Friday, January 07, 2005

Tapping the Source

Something I've always wondered: are speculative writers' minds tapping a common creative well of ideas?

This point came at me quite strongly (like a horse's kick in the head) after I checked out Locus' interview excerpts with upcoming-and-hot SF writer Charles Stross:

I had wanted for a long time to write a fantasy series as told from the point of view of the Dark Lord. Given that fantasy is a literature of the Eternal Return, the Eternal Cycle, what is the Dark Lord's role? The adversary in high fantasy often symbolizes a disruptive modernizing influence who wants to industrialize and bring about the age of reason and enlightenment.

The above paragraph reminded me of a comment made by another cutting-edge SF writer and noted socialist, Ken MacLeod:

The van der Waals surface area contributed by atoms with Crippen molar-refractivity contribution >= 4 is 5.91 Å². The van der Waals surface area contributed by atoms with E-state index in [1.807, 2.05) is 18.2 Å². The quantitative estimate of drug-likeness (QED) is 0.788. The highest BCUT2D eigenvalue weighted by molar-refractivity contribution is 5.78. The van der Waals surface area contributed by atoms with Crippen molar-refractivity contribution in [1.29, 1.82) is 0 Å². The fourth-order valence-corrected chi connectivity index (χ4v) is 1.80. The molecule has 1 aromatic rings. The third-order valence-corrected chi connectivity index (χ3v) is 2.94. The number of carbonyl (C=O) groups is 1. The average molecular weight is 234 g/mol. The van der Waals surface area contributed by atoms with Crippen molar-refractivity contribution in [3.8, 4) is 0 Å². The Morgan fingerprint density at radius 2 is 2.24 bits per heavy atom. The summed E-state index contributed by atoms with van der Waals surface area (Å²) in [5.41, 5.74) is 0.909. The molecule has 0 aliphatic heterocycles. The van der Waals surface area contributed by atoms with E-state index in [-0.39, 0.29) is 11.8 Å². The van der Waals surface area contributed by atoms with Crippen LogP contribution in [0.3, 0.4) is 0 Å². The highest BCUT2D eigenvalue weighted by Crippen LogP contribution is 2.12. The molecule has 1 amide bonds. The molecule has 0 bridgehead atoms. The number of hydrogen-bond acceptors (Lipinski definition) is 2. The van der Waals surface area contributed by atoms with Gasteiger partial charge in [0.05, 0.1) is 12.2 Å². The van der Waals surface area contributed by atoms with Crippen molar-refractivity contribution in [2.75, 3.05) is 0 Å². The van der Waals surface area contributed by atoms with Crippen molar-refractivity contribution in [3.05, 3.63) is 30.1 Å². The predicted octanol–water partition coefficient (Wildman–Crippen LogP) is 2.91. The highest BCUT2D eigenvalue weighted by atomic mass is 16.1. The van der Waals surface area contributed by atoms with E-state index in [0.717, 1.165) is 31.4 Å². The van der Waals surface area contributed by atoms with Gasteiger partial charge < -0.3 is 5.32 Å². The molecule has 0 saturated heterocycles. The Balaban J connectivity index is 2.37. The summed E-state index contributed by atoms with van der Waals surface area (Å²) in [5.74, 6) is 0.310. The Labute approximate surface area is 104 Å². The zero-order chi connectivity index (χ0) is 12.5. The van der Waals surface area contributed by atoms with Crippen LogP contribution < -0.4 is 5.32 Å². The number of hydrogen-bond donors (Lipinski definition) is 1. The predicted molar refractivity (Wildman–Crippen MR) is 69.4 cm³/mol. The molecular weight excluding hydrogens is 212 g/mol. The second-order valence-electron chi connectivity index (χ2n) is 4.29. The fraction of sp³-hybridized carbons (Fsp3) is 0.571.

I have three ideas knocking about in my head at the moment. The first, on which I've actually done some research and note-taking, is The Bright Command (formerly pencilled in as The Dark Queen's Day), an addition to the still small sub-genre of Dark Lord revisionism. (That's where the multiracial horde with lowly accents and ugly faces who build noisome factories all over fantasyland are the good guys. I like Lord of the Rings, don't get me wrong, but aren't there moments when it feels a bit like Gone With the Wind without the frocks?)

And, of course, the third (do these ideas normally come in threes?) is from Jacqueline Carey's new book, Banewreaker, which Rob reviews for Sffworld:

On the surface, Banewreaker seems, and only on the thin surface, another Tolkien-inspired saga of Good versus Evil. Carey takes mind’s eye of the reader and aims the point of view from the side of "Evil," that of Satarois Banewreaker, the titular Shaper God who was cast from his brethren Gods and scarred for life, and in his scarring, Sundered the world.

Hmmm... I wonder if I can get dibs on that well...

Wala lang.

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